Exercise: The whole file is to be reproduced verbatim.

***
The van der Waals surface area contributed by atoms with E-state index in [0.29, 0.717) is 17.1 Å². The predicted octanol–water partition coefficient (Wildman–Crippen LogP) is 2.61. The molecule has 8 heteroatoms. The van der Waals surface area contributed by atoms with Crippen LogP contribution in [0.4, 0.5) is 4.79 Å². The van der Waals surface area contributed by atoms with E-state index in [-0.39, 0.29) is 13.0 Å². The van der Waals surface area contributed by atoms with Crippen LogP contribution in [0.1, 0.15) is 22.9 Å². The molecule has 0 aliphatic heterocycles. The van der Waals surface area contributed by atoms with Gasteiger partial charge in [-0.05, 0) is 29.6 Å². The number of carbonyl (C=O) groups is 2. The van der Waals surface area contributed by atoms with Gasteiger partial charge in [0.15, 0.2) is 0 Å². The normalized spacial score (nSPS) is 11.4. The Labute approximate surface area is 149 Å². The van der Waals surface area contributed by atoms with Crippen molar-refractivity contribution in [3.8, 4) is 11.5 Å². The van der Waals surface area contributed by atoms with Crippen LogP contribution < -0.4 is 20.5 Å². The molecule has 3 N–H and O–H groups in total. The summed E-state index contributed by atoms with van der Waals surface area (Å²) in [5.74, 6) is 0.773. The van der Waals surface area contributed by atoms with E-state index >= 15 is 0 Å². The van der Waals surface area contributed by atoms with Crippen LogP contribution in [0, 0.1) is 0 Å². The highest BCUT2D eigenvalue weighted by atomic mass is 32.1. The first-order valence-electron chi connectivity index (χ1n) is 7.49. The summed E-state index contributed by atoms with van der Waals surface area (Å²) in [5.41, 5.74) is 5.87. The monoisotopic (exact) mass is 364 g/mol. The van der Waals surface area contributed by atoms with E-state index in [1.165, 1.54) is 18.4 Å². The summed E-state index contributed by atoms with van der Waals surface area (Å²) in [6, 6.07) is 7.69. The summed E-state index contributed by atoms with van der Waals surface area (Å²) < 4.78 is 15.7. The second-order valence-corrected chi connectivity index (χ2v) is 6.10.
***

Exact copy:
The van der Waals surface area contributed by atoms with E-state index in [0.29, 0.717) is 17.1 Å². The predicted octanol–water partition coefficient (Wildman–Crippen LogP) is 2.61. The molecule has 8 heteroatoms. The van der Waals surface area contributed by atoms with Crippen LogP contribution in [0.4, 0.5) is 4.79 Å². The van der Waals surface area contributed by atoms with E-state index in [-0.39, 0.29) is 13.0 Å². The van der Waals surface area contributed by atoms with Crippen LogP contribution in [0.1, 0.15) is 22.9 Å². The molecule has 0 aliphatic heterocycles. The van der Waals surface area contributed by atoms with Gasteiger partial charge in [-0.05, 0) is 29.6 Å². The number of carbonyl (C=O) groups is 2. The van der Waals surface area contributed by atoms with Gasteiger partial charge in [0.15, 0.2) is 0 Å². The normalized spacial score (nSPS) is 11.4. The Labute approximate surface area is 149 Å². The van der Waals surface area contributed by atoms with Crippen molar-refractivity contribution in [3.8, 4) is 11.5 Å². The van der Waals surface area contributed by atoms with Crippen LogP contribution < -0.4 is 20.5 Å². The molecule has 3 N–H and O–H groups in total. The summed E-state index contributed by atoms with van der Waals surface area (Å²) in [5.74, 6) is 0.773. The van der Waals surface area contributed by atoms with E-state index >= 15 is 0 Å². The van der Waals surface area contributed by atoms with Crippen LogP contribution in [0, 0.1) is 0 Å². The highest BCUT2D eigenvalue weighted by atomic mass is 32.1. The first-order valence-electron chi connectivity index (χ1n) is 7.49. The summed E-state index contributed by atoms with van der Waals surface area (Å²) in [5.41, 5.74) is 5.87. The monoisotopic (exact) mass is 364 g/mol. The van der Waals surface area contributed by atoms with E-state index in [1.165, 1.54) is 18.4 Å². The summed E-state index contributed by atoms with van der Waals surface area (Å²) in [6, 6.07) is 7.69. The summed E-state index contributed by atoms with van der Waals surface area (Å²) < 4.78 is 15.7. The second-order valence-corrected chi connectivity index (χ2v) is 6.10.